By Emily Hart

In the last week of sailing school, we explored different fishing strategies and their effects on fish populations. We had a great time playing games! For example, to investigate hook and line fishing (pole fishing) our “fisherman” threw a very soft ball into a sea of students who were either tuna, turtles or dolphins. We also investigated gillnetting, long-lining and bottom trawling through different simulations with ropes and beads.

We explored the concept of bycatch through these games, which is unwanted fish or other marine creatures that are unintentionally caught during fishing. The bycatch issue was first brought to light in the 1960s when high numbers of dolphins began to be caught in tuna nets. A successful campaign ensued and most canned tuna in stores is now “dolphin safe”. More recently, bottom trawling for shrimp has extremely high bycatch rates, with the highest found to be 20 bycatch organisms for every one shrimp. We kept track of our bycatch rates during our fishing simulations and found that hook and line fishing has the lowest rates of bycatch, in comparison to gillnetting, long-lining and trawling.

At the end of our sessions, I talked with the students about choosing sustainable seafood. Each student received a copy of the Seafood Watch guide produced by the Monterey Bay Aquarium to help them and their families make seafood choices. Check out the website, print out a pocket guide or download their free app: http://www.seafoodwatch.org. The New England Aquarium also has excellent programs in fisheries conservation and bycatch, check them out: http://www.neaq.org/conservation_and_research/projects/fisheries_bycatch_aquaculture/bycatch/index.php

in Green

By Emily Gaylord

During my many years at Courageous, I have had the pleasure of working with many different children. The one part of Courageous that I have not spent much time with is SwimSailScience (SSS) and Summer Learning Project. This past Wednesday I had an amazing experience with some of the kids from those programs.

Apart from sailing, I have a few other hobbies that I enjoy. One of these is playing the ukulele and singing. Some days I bring my ukulele in to Courageous to play during lunch or before the kids show up. On Wednesday I was playing the ukulele outside the boathouse when I began to notice that I had an audience. Slowly, I saw a few SSS kids gravitate towards the music. I was playing a song that they knew and a few kids started singing with me. Before I knew it, there was a large group surrounding me and singing along.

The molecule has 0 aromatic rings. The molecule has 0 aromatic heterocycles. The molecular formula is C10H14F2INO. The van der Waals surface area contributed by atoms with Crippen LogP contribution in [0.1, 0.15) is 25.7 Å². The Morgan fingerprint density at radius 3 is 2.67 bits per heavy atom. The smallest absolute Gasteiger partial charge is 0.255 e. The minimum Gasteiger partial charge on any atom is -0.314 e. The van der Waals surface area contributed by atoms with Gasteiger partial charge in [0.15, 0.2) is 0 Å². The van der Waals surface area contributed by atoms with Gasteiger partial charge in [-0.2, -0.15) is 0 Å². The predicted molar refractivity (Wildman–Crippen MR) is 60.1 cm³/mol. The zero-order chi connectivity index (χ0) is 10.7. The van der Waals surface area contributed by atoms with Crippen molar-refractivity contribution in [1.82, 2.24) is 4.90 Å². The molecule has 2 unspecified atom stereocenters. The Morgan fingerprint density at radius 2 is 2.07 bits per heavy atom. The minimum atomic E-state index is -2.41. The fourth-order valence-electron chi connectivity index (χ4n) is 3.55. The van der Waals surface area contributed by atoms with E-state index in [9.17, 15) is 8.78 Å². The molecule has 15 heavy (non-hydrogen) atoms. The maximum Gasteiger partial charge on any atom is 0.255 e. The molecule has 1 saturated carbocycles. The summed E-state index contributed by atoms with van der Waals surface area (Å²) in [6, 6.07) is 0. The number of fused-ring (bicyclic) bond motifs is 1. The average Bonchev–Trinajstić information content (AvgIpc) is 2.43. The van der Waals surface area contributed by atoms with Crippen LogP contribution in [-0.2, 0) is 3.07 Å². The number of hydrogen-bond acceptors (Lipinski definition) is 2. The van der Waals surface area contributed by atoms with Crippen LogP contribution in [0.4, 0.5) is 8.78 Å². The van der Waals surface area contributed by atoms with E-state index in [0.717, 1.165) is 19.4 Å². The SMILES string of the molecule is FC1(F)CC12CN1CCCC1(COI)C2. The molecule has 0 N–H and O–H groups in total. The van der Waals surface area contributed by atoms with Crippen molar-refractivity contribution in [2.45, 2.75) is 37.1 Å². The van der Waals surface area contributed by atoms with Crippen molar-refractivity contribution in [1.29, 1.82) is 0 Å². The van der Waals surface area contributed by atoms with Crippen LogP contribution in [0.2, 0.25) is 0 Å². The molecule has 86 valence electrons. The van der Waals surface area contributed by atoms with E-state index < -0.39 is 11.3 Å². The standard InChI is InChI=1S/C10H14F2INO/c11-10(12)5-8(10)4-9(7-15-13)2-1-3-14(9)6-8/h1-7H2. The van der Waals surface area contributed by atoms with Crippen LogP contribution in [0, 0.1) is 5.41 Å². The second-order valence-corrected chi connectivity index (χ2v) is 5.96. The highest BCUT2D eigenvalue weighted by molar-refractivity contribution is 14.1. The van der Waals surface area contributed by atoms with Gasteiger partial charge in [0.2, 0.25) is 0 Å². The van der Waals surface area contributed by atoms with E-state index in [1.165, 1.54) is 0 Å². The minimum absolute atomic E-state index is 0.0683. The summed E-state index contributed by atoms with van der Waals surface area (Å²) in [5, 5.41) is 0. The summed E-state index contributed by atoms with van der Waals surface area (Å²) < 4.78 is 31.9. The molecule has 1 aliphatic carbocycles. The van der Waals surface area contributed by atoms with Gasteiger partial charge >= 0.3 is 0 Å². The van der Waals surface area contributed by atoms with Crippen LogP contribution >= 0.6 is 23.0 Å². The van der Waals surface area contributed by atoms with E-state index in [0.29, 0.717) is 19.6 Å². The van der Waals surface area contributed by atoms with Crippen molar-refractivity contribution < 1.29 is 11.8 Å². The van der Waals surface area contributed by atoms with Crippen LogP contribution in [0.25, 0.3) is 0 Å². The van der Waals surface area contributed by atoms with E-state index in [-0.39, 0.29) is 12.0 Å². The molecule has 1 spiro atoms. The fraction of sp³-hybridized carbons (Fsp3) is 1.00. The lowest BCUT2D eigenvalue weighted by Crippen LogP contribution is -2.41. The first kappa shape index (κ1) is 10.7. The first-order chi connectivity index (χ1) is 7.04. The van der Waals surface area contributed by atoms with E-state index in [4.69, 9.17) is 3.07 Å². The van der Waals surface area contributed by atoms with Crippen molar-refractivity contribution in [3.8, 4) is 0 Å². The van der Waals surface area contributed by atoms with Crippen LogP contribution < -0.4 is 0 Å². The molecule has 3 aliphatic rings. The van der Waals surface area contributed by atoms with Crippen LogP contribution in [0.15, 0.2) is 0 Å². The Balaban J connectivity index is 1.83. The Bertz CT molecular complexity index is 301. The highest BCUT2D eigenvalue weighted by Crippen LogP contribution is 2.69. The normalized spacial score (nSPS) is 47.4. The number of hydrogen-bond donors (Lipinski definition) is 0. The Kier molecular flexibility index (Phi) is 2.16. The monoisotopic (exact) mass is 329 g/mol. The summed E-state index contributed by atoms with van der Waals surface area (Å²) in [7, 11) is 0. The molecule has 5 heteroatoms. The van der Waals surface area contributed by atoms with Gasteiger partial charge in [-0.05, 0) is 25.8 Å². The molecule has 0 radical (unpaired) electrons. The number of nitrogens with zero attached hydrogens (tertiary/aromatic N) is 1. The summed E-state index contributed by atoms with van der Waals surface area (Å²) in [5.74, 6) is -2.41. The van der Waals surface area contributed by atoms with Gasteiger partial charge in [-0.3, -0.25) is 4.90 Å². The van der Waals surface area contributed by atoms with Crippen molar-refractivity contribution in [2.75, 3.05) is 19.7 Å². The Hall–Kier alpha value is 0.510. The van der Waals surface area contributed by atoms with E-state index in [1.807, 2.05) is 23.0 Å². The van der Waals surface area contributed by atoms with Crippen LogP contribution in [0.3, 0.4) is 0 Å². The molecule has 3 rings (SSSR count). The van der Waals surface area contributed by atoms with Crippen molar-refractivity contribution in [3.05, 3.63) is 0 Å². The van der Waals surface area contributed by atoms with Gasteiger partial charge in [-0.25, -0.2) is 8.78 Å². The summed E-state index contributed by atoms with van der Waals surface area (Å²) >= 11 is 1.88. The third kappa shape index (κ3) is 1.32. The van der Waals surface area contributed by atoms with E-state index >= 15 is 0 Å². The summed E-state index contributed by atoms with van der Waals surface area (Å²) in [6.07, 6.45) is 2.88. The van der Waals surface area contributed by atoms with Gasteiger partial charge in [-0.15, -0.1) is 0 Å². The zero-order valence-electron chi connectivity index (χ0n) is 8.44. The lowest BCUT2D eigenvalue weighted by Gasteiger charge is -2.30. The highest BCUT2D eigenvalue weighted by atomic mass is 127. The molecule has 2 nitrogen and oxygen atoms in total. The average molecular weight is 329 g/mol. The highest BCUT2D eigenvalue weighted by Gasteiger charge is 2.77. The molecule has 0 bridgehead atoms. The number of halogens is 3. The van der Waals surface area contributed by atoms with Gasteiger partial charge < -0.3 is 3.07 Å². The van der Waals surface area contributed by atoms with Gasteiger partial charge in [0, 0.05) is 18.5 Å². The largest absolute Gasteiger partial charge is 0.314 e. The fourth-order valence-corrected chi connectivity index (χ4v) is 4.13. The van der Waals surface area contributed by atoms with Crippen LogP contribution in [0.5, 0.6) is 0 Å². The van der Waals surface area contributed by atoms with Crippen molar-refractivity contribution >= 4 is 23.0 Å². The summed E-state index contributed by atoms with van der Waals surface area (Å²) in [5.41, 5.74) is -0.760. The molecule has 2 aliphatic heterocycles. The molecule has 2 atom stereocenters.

If you don’t know much about the SSS program, these are mainly kids from the inner city. A lot of these kids are pegged as “bad kids” and “troublemakers,” and Courageous gives them the amazing opportunity to learn sailing. This session was a particularly difficult group of students but they went silent and were fascinated by the music.

This experience showed me that no matter where a kid comes from or what their home or school life is like, they are just like any other child. They are looking for things to learn and always want to have fun. I was reminded of being a kid myself when I saw how happy they were just to be singing and listening to music at sailing camp. 

By Emily Hart

The summer is starting to wind down here at Courageous and this past week was our last with the Summer Learning Project. This week we pulled up the lobster traps to see Asian shore crabs (an invasive species), rock crabs, sea stars, a rock gunnel and our usual friends: blue mussels, barnacles and a variety of tunicates. I love seeing some of our students holding a crab or sea star for the very first time!

This week we also pressed seaweeds; just as you can dry and press flowers, you can also press seaweeds. I was excited to try it with the students and they really enjoyed arranging different types of seaweeds into artistic creations. I found that the easiest to press was sea lettuce because it’s so thin. The students took home their seaweeds to continue the pressing process and I’m excited for them to have reminders of their summer here.